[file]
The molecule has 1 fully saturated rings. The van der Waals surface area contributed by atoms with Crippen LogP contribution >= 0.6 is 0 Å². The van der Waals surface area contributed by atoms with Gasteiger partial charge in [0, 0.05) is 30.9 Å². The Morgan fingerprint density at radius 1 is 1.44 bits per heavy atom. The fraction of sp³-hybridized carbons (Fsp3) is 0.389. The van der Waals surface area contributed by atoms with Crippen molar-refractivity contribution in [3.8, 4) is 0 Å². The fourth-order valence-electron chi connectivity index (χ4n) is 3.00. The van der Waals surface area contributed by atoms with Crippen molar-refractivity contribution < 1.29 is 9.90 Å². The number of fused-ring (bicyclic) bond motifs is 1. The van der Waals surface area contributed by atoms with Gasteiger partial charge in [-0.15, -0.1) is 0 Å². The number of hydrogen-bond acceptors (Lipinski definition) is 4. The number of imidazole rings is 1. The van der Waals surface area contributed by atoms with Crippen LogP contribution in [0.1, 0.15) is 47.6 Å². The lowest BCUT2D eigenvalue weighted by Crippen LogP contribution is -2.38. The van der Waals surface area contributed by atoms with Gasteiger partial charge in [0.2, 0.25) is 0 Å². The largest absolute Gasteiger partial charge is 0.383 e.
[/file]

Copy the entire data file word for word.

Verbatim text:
The molecule has 1 fully saturated rings. The van der Waals surface area contributed by atoms with Crippen LogP contribution >= 0.6 is 0 Å². The van der Waals surface area contributed by atoms with Gasteiger partial charge in [0, 0.05) is 30.9 Å². The Morgan fingerprint density at radius 1 is 1.44 bits per heavy atom. The fraction of sp³-hybridized carbons (Fsp3) is 0.389. The van der Waals surface area contributed by atoms with Crippen molar-refractivity contribution in [3.8, 4) is 0 Å². The fourth-order valence-electron chi connectivity index (χ4n) is 3.00. The van der Waals surface area contributed by atoms with Crippen molar-refractivity contribution < 1.29 is 9.90 Å². The number of fused-ring (bicyclic) bond motifs is 1. The van der Waals surface area contributed by atoms with Gasteiger partial charge in [-0.15, -0.1) is 0 Å². The number of hydrogen-bond acceptors (Lipinski definition) is 4. The number of imidazole rings is 1. The van der Waals surface area contributed by atoms with Crippen LogP contribution in [0.1, 0.15) is 47.6 Å². The lowest BCUT2D eigenvalue weighted by Crippen LogP contribution is -2.38. The van der Waals surface area contributed by atoms with Gasteiger partial charge in [0.2, 0.25) is 0 Å². The largest absolute Gasteiger partial charge is 0.383 e.